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A recent post on forbes.com dissects a new marketing approach from Coca-cola.
I’m sure we’ve all had this frustrating encounter with a vending machine: you walk up and a red light indicates that the machine has no change. You suck it up and lose 50 cents, walk away empty handed, or perhaps feel inclined to kick the machine out of anger.
Recently, at the National University of Singapore, Coke installed a vending machine that accepts hugs as currency. The face of the machine reads, “Hug Me” in the style of the traditional Coca-cola logo, and if you squeeze the sides just right, it dispenses a free coke (so the spike in blood pressure that would have come from kicking the machine is replaced with one from high fructose corn syrup).
See the machine in action below:
This campaign is smart and timely. As Forbes points out, facebook and other social media sites have introduced us to virtual “social gestures,” which have become a crucial component of marketing. You can’t visit a webpage without being prompted to “like” or “tweet” it. To my mother’s chagrin, if you don’t have a facebook account, you are often left out of the loop in regards to company contests, campaigns, and updates.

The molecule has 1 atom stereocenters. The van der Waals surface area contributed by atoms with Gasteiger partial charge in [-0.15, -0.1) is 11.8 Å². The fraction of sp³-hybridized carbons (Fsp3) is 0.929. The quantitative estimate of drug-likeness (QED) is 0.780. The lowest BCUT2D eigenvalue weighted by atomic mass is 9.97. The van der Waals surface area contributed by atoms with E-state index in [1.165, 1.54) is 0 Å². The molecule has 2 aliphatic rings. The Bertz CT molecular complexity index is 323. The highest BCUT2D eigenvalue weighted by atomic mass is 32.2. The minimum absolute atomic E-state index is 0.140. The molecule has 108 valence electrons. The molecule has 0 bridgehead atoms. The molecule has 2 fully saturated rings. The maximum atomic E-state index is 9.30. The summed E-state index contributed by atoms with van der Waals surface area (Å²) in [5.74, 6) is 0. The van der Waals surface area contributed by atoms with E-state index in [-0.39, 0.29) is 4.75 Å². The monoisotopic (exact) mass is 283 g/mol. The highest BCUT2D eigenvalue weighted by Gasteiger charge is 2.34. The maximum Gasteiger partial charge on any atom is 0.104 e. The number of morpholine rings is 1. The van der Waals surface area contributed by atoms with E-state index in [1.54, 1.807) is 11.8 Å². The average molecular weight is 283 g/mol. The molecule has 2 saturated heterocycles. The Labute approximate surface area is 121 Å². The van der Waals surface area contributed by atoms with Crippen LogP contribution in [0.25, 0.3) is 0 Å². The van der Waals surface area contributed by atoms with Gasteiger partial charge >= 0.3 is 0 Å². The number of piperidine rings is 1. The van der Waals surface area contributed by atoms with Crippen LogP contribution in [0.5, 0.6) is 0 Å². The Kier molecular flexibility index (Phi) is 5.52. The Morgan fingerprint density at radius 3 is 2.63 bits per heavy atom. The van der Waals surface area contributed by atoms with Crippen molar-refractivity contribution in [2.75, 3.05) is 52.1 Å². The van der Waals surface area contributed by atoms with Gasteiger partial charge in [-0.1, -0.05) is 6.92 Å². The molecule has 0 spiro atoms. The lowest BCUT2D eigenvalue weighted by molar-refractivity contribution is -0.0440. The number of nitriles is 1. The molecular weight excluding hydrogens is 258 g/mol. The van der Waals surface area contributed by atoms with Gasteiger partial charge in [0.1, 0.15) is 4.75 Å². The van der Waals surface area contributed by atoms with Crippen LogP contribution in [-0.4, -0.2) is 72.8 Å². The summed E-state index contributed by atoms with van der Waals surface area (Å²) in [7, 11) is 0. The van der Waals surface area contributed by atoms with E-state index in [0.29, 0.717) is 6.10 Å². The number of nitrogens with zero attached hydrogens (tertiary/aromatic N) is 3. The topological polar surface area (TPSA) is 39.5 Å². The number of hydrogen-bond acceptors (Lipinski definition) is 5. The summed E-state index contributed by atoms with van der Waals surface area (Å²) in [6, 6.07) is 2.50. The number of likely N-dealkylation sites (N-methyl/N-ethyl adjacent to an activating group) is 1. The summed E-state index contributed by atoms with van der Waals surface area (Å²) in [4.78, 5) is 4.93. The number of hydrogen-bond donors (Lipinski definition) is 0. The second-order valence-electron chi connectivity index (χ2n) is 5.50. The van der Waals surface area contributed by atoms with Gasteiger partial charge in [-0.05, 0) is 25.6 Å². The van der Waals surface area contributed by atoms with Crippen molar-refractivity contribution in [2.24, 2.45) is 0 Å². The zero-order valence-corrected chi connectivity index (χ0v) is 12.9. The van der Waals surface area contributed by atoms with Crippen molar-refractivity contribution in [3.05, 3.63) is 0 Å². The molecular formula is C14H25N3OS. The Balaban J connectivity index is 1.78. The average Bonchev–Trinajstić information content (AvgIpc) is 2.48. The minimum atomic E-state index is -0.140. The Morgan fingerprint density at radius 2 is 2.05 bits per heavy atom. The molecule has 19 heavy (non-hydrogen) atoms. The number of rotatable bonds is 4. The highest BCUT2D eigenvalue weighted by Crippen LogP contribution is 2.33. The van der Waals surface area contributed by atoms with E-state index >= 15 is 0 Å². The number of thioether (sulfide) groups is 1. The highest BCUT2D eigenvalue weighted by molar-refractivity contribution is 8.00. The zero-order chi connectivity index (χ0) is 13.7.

The goal, when companies engage in social-media based marketing, is to make a brand experience more personal. If consumers are given the opportunity to interact with a company on facebook, there is a level of friendliness and trust built into the exchange.
Coke has capitalized on these tactics. When Coke asks students on a Singapore campus to hug a vending machine, they are creating an association between the act of hugging and their product—a powerful ploy.
With such a clever campaign in place for Coke, Pepsi might be in need of consolation—maybe a hug?